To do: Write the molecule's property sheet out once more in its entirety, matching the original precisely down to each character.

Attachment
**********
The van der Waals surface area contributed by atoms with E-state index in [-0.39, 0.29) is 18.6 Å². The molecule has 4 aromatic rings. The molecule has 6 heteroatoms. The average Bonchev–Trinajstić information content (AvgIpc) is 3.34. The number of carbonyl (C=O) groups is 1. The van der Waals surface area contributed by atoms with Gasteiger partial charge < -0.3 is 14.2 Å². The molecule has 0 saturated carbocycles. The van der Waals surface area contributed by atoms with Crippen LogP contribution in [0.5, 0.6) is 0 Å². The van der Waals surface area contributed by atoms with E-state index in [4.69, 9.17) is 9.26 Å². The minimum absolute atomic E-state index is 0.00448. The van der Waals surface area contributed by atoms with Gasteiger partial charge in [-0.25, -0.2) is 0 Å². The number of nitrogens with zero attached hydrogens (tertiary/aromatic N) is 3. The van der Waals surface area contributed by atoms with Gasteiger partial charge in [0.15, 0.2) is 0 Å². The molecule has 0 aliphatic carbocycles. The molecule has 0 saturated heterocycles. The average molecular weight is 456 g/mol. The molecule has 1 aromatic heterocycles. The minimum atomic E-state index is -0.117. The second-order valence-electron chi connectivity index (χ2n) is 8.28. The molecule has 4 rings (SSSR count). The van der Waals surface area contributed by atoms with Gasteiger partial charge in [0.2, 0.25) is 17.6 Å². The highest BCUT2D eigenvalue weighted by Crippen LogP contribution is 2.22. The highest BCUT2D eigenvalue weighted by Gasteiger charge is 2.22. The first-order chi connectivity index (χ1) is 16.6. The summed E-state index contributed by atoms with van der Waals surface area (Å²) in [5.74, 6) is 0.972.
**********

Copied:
The van der Waals surface area contributed by atoms with E-state index in [-0.39, 0.29) is 18.6 Å². The molecule has 4 aromatic rings. The molecule has 6 heteroatoms. The average Bonchev–Trinajstić information content (AvgIpc) is 3.34. The number of carbonyl (C=O) groups is 1. The van der Waals surface area contributed by atoms with Gasteiger partial charge < -0.3 is 14.2 Å². The molecule has 0 saturated carbocycles. The van der Waals surface area contributed by atoms with Crippen LogP contribution in [0.5, 0.6) is 0 Å². The van der Waals surface area contributed by atoms with E-state index in [4.69, 9.17) is 9.26 Å². The minimum absolute atomic E-state index is 0.00448. The van der Waals surface area contributed by atoms with Gasteiger partial charge in [-0.25, -0.2) is 0 Å². The number of nitrogens with zero attached hydrogens (tertiary/aromatic N) is 3. The van der Waals surface area contributed by atoms with Gasteiger partial charge in [0.15, 0.2) is 0 Å². The molecule has 0 aliphatic carbocycles. The molecule has 0 saturated heterocycles. The average molecular weight is 456 g/mol. The molecule has 1 aromatic heterocycles. The minimum atomic E-state index is -0.117. The second-order valence-electron chi connectivity index (χ2n) is 8.28. The molecule has 4 rings (SSSR count). The van der Waals surface area contributed by atoms with Gasteiger partial charge in [0.2, 0.25) is 17.6 Å². The highest BCUT2D eigenvalue weighted by Crippen LogP contribution is 2.22. The highest BCUT2D eigenvalue weighted by Gasteiger charge is 2.22. The first-order chi connectivity index (χ1) is 16.6. The summed E-state index contributed by atoms with van der Waals surface area (Å²) in [5.74, 6) is 0.972.